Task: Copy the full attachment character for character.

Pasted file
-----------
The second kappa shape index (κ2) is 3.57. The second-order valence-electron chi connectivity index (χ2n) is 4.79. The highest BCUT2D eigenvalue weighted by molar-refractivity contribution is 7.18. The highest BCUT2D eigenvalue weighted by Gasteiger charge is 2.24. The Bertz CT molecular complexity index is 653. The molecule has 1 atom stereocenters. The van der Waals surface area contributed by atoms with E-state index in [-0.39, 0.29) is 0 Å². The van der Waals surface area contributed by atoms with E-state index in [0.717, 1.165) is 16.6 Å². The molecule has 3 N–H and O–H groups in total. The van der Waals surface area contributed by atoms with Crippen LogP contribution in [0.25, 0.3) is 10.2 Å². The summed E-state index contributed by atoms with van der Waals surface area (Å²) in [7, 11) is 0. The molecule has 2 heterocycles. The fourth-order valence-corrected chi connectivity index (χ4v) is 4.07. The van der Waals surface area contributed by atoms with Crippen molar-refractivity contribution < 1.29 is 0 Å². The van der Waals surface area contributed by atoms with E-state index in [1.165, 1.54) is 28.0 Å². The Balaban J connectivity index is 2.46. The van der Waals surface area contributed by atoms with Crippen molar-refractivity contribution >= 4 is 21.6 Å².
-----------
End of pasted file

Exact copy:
The second kappa shape index (κ2) is 3.57. The second-order valence-electron chi connectivity index (χ2n) is 4.79. The highest BCUT2D eigenvalue weighted by molar-refractivity contribution is 7.18. The highest BCUT2D eigenvalue weighted by Gasteiger charge is 2.24. The Bertz CT molecular complexity index is 653. The molecule has 1 atom stereocenters. The van der Waals surface area contributed by atoms with E-state index in [-0.39, 0.29) is 0 Å². The van der Waals surface area contributed by atoms with E-state index in [0.717, 1.165) is 16.6 Å². The molecule has 3 N–H and O–H groups in total. The van der Waals surface area contributed by atoms with Crippen LogP contribution in [0.25, 0.3) is 10.2 Å². The summed E-state index contributed by atoms with van der Waals surface area (Å²) in [7, 11) is 0. The molecule has 2 heterocycles. The fourth-order valence-corrected chi connectivity index (χ4v) is 4.07. The van der Waals surface area contributed by atoms with Crippen molar-refractivity contribution < 1.29 is 0 Å². The van der Waals surface area contributed by atoms with E-state index in [1.165, 1.54) is 28.0 Å². The Balaban J connectivity index is 2.46. The van der Waals surface area contributed by atoms with Crippen molar-refractivity contribution >= 4 is 21.6 Å².